Pursuant to the withdrawal and transfer restrictions imposed on savings deposits, electronic transfers, electronic withdrawals (paid electronically) or payments to third parties initiated by a depositor from a personal computer are included as a type of transfer subject to the six transaction limit imposed on passbook savings and MMDA accounts.

Institutions also should note that, to the extent stored value or other electronic money represents a demand deposit or transaction account, the provisions of Regulation D would apply to such obligations. 

Consumer Leasing Act (Regulation M)

The regulation provides examples of advertisements that clarify the definition of an advertisement under Regulation M. The term advertisement includes messages inviting, offering, or otherwise generally announcing to prospective customers the availability of consumer leases, whether in visual, oral, print, or electronic media. Included in the examples are on-line messages, such as those on the Internet. Therefore, such messages are subject to the general advertising requirements.

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We continue our series on the FFIEC interagency Information Security Booklet.  


Since security is primarily based on the encryption keys, effective key management is crucial. Effective key management systems are based on an agreed set of standards, procedures, and secure methods that address

! Generating keys for different cryptographic systems and different applications;
! Generating and obtaining public keys;
! Distributing keys to intended users, including how keys should be activated when received;
! Storing keys, including how authorized users obtain access to keys;
! Changing or updating keys including rules on when keys should be changed and how this will be done;
! Dealing with compromised keys;
! Revoking keys and specifying how keys should be withdrawn or deactivated;
! Recovering keys that are lost or corrupted as part of business continuity management;
! Archiving keys;
! Destroying keys;
! Logging the auditing of key management - related activities; and
! Instituting defined activation and deactivation dates, limiting the usage period of keys.

Secure key management systems are characterized by the following precautions.

! Key management is fully automated (e.g. personnel do not have the opportunity to expose a key or influence the key creation).
! No key ever appears unencrypted.
! Keys are randomly chosen from the entire key space, preferably by hardware.
! Key - encrypting keys are separate from data keys. No data ever appears in clear text that was encrypted using a key - encrypting key. (A key - encrypting key is used to encrypt other keys, securing them from disclosure.)
! All patterns in clear text are disguised before encrypting.
! Keys with a long life are sparsely used. The more a key is used, the greater the opportunity for an attacker to discover the key.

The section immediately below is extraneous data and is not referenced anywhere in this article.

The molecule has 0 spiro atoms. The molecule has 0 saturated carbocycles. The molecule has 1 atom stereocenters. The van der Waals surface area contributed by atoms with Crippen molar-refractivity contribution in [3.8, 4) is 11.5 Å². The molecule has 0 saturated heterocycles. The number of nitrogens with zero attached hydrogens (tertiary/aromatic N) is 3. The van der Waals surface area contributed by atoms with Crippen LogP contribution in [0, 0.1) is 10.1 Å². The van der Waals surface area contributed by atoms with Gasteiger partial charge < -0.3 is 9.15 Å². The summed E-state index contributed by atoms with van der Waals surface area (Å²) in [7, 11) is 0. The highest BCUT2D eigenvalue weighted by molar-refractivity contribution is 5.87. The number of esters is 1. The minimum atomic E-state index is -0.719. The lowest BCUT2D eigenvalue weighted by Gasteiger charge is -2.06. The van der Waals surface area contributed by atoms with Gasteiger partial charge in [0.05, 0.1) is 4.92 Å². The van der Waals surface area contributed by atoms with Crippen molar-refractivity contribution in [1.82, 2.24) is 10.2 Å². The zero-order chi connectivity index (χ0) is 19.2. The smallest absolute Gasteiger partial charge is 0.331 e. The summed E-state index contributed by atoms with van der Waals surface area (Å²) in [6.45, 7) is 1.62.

! Keys are changed frequently. The cost of changing keys rises linearly while the cost of attacking the keys rises exponentially. Therefore, all other factors being equal, changing keys increases the effective key length of an algorithm.
! Keys that are transmitted are sent securely to well - authenticated parties.
! Key generating equipment is physically and logically secure from construction through receipt, installation, operation, and removal from service.

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- We continue our series listing the regulatory-privacy examination questions.  When you answer the question each week, you will help ensure compliance with the privacy regulations.

Sharing nonpublic personal information with nonaffiliated third parties under Sections 14 and/or 15 and outside of exceptions (with or without also sharing under Section 13).  (Part 3 of 3)

C. Opt Out Right 

1)  Review the financial institution's opt out notices. An opt out notice may be combined with the institution's privacy notices. Regardless, determine whether the opt out notices:

a.  Are clear and conspicuous (§§3(b) and 7(a)(1));

b.  Accurately explain the right to opt out (§7(a)(1));

c.  Include and adequately describe the three required items of information (the institution's policy regarding disclosure of nonpublic personal information, the consumer's opt out right, and the means to opt out) (§7(a)(1)); and

d.  Describe how the institution treats joint consumers (customers and those who are not customers), as applicable (§7(d)).

2)  Through discussions with management, review of the institution's policies and procedures, and a sample of electronic or written records where available, determine if the institution has adequate procedures in place to provide the opt out notice and comply with opt out directions of consumers (customers and those who are not customers), as appropriate. Assess the following:

a.  Timeliness of delivery (§10(a)(1));

b.  Reasonableness of the method of delivery (e.g., by hand; by mail; electronically, if the consumer agrees; or as a necessary step of a transaction) (§9).

c.  Reasonableness of the opportunity to opt out (the time allowed to and the means by which the consumer may opt out) (§§10(a)(1)(iii), 10(a)(3)); and

d.  Adequacy of procedures to implement and track the status of a consumer's (customers and those who are not customers) opt out direction, including those of former customers (§7(e), (f), (g)).


PLEASE NOTE:  Some of the above links may have expired, especially those from news organizations.  We may have a copy of the article, so please e-mail us at examiner@yennik.com if we can be of assistance.